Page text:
CBS Sports Network’s ‘Marching On’ is a fantastic time capsule

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Some documentaries, particularly the latest batch of sports ones including the 30 for 30 series, are set in the court of public opinion. You're meant to look at an athlete or an event, and find a judgement towards them, whether positive or negative. Sometimes, it's meant to change your original judgement, others to reinforce it. 

CBS Sports Network's Marching On: 1963 Army-Navy Remembered (premieres tonight at 8 p.m. ET) is very much a "document," or a record of an event. There's a light thesis of an event helping restore a nation to normalcy, but much of the film is meant to shine a light on a President, his love of football and the Army-Navy game, and the spectacular athletes, cadets and midshipmen who participated in perhaps its most memorable staging.

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Produced by CBS News legal analyst Jack Ford and narrated by Josh Charles, the film spends its first half portraying President John F. Kennedy's love of football, and particularly, the Army-Navy game. The President, of course, was well known for his Naval service, and also for his love of football and competition. We trump up the game every year in an attempt to never forget its importance, but it's interesting to watch footage from a time in which it truly mattered in the national college football landscape. 

The commentators range from the men who played in the game (Roger Staubach is most famous, but far from most quoted), to Kennedy historians and Presidential historians, as well as Bill Belichick, whose father was an assistant on the Navy staff. Lastly, Tony Verna, the producer of the 1963 game's television broadcast is brought in to cover every angle.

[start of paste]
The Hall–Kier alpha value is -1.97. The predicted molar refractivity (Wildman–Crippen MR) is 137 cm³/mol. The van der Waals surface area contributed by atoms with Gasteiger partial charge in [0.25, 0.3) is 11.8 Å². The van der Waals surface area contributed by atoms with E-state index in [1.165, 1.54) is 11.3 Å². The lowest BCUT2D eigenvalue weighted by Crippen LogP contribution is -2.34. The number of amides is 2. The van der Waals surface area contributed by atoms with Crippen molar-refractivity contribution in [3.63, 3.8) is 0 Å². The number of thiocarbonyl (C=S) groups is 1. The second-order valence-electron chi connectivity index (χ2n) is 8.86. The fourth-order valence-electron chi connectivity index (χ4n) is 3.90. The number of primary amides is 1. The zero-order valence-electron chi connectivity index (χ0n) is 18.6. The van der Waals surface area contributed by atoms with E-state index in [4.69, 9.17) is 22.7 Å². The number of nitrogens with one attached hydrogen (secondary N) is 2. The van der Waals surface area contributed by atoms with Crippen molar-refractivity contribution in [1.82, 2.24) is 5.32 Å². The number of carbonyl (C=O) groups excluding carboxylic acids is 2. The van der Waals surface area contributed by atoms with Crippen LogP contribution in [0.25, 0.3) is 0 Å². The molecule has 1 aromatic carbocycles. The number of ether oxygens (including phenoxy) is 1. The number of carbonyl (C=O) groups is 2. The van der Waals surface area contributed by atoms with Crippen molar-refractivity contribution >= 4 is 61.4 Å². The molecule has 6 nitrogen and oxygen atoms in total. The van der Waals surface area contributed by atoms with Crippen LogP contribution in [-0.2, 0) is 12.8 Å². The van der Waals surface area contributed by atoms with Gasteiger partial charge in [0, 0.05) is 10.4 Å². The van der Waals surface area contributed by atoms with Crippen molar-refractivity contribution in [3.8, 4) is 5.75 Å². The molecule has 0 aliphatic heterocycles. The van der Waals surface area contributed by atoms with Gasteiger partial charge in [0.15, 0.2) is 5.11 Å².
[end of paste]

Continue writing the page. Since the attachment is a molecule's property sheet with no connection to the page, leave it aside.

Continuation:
While the game itself receives fair due, it doesn't necessarily dominate the entire documentary. Much of it sets the scene of how much Kennedy loved this game and cared that it stay competitive. The most extreme example is one talking head stating that JFK tried to convince Vince Lombardi to coach Army following the firing of their previous, ineffective coach. "This was Kennedy's game," it is said at least once, and the documentary fully makes that case.

The pictures from the 1963 game, including a few color shots, are gorgeous. If nothing else, this film deserves to exist as a chance to see some of that footage. Everything is extremely well put together, and even the black and white footage is fun to see within the context of the film.

Marching On's second half features a focus on the actual game, in which Army came just yards short of upsetting Navy. The idea that it was an excellent Navy squad was almost an afterthought, until realizing that the win over Army put the Midshipmen in the Cotton Bowl. It was the JFK's beloved Naval Academy taking on Texas, in Dallas, the city in which he'd been shot not long ago. Makes for wonderful storytelling.

This is an excellent film, one that simply sets out to tell a story, provide perspective, and show you some beautiful pictures. It accomplishes all of those goals in spades. If you get a chance to tune in, it won't take up too much of your time, give it a look. CBS and CBS Sports Network should be proud of this film and their entry into the ever-growing realm of sports documentaries.

Steve Lepore

About Steve Lepore

Steve Lepore is a writer for Bloguin and a correspondent for SiriusXM NHL Network Radio.

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